Clay Pit Restaurant

Built by a group of early settlers in 1853, as a trading post. A business where white men and Indians could carry on their trading. In 1872, O.R. Bertram purchased the building to house his family as well as his dry goods business. Bertram’s General Store occupied the premises for the next eight years. The first floor continued to be used as a store with the saloon in back. The second floor became the Bertram family residence, with a parlor in front and bedrooms in back.
The building continued to serve as a general store in the 34 years following Bertram’s departure. During the 1880’s the State Treasury was stored in the building’s wine cellar along with barrels of gunpowder, molasses, wine, and whiskey. The wine cellar is famous for its double-arched construction inspired by the medieval castles and monasteries of Europe.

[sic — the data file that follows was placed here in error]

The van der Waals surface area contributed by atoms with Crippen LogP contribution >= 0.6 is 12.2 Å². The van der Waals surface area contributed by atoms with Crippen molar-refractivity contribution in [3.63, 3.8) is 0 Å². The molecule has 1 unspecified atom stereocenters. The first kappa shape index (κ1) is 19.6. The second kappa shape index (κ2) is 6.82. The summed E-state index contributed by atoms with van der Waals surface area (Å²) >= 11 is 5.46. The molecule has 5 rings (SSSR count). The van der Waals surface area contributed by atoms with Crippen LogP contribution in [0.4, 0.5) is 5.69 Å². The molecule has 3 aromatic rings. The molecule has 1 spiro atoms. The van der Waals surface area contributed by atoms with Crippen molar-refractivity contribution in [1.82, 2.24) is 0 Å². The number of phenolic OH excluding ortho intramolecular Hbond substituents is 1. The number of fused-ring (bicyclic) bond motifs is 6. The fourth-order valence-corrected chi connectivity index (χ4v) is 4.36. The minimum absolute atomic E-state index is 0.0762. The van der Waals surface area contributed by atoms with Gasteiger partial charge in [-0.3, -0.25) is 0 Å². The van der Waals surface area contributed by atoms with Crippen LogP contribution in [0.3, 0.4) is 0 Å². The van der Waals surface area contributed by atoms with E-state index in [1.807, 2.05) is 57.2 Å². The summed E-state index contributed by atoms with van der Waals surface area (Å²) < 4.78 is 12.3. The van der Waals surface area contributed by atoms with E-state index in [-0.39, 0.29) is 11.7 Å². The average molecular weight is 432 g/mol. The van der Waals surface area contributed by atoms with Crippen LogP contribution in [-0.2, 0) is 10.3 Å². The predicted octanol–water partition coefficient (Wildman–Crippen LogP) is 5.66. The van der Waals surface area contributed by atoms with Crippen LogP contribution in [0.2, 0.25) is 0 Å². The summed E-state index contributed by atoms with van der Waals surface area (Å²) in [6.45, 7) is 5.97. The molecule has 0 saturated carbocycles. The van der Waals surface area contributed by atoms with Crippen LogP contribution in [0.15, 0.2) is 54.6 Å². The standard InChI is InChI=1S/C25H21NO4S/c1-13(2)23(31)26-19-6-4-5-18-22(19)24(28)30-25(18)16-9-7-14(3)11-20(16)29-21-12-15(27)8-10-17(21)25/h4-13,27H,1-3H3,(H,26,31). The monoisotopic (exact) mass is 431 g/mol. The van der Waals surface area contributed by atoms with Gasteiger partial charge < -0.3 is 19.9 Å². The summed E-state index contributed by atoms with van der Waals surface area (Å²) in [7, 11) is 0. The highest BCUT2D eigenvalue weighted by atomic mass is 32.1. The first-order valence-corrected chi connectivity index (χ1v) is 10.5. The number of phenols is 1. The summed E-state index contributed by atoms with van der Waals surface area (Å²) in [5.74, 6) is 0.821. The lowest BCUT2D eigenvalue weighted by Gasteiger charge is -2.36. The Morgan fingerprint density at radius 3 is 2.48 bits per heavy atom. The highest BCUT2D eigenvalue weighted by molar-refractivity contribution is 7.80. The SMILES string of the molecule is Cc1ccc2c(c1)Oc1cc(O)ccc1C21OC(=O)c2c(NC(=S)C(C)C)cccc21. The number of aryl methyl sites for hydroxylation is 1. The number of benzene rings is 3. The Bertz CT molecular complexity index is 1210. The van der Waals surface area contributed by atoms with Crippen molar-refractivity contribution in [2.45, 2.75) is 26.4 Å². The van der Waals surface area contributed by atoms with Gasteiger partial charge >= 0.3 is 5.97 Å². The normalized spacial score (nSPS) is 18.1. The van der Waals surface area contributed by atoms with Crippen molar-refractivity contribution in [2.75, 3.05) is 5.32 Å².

Starting in the 1940’s a series of restaurants occupied the property. The first was the Old Madrid CafĂ©, followed by the Old Seville, the Old Toro-all popular hangouts for UT students throughout the 1940’s and 1950’s.
In 1977, the building opened as the Red Tomato Italian restaurant and remained for several years. Currently now known as The Clay Pit. Serving Indian cuisine.
The most frequently reported manifestations are that of the sounds of a party going on in one of the upstairs banquet rooms when no one is in the restaurant. Also, in the 1800’s, Bertram’s five-year-old son died from typhoid fever while quarantined in his upstairs bedroom. It is believed that the tiny child remains in his old home, perhaps not understanding that he passed on.